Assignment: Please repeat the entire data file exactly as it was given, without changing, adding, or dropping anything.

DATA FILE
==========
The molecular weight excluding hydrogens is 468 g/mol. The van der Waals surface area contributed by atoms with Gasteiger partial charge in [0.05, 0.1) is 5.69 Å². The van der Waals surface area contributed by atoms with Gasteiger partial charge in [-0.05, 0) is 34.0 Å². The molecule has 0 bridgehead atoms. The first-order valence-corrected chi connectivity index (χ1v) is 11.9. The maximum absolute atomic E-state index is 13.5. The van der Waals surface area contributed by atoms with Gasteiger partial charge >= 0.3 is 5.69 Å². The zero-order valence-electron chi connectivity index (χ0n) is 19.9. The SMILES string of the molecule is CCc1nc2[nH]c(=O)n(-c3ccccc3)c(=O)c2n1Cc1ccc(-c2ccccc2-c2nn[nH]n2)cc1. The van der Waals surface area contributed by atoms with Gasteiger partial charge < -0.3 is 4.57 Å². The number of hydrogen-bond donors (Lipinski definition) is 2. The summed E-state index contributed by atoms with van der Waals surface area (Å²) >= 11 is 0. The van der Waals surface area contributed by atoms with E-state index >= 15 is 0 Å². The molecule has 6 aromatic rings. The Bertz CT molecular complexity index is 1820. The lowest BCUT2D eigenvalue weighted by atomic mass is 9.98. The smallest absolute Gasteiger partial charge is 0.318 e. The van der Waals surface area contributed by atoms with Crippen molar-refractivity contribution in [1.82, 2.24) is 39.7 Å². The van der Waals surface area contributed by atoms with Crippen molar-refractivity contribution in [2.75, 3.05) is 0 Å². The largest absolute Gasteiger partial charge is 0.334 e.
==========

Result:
The molecular weight excluding hydrogens is 468 g/mol. The van der Waals surface area contributed by atoms with Gasteiger partial charge in [0.05, 0.1) is 5.69 Å². The van der Waals surface area contributed by atoms with Gasteiger partial charge in [-0.05, 0) is 34.0 Å². The molecule has 0 bridgehead atoms. The first-order valence-corrected chi connectivity index (χ1v) is 11.9. The maximum absolute atomic E-state index is 13.5. The van der Waals surface area contributed by atoms with Gasteiger partial charge >= 0.3 is 5.69 Å². The zero-order valence-electron chi connectivity index (χ0n) is 19.9. The SMILES string of the molecule is CCc1nc2[nH]c(=O)n(-c3ccccc3)c(=O)c2n1Cc1ccc(-c2ccccc2-c2nn[nH]n2)cc1. The van der Waals surface area contributed by atoms with Gasteiger partial charge < -0.3 is 4.57 Å². The number of hydrogen-bond donors (Lipinski definition) is 2. The summed E-state index contributed by atoms with van der Waals surface area (Å²) >= 11 is 0. The van der Waals surface area contributed by atoms with E-state index >= 15 is 0 Å². The molecule has 6 aromatic rings. The Bertz CT molecular complexity index is 1820. The lowest BCUT2D eigenvalue weighted by atomic mass is 9.98. The smallest absolute Gasteiger partial charge is 0.318 e. The van der Waals surface area contributed by atoms with Crippen molar-refractivity contribution in [1.82, 2.24) is 39.7 Å². The van der Waals surface area contributed by atoms with Crippen molar-refractivity contribution in [2.75, 3.05) is 0 Å². The largest absolute Gasteiger partial charge is 0.334 e.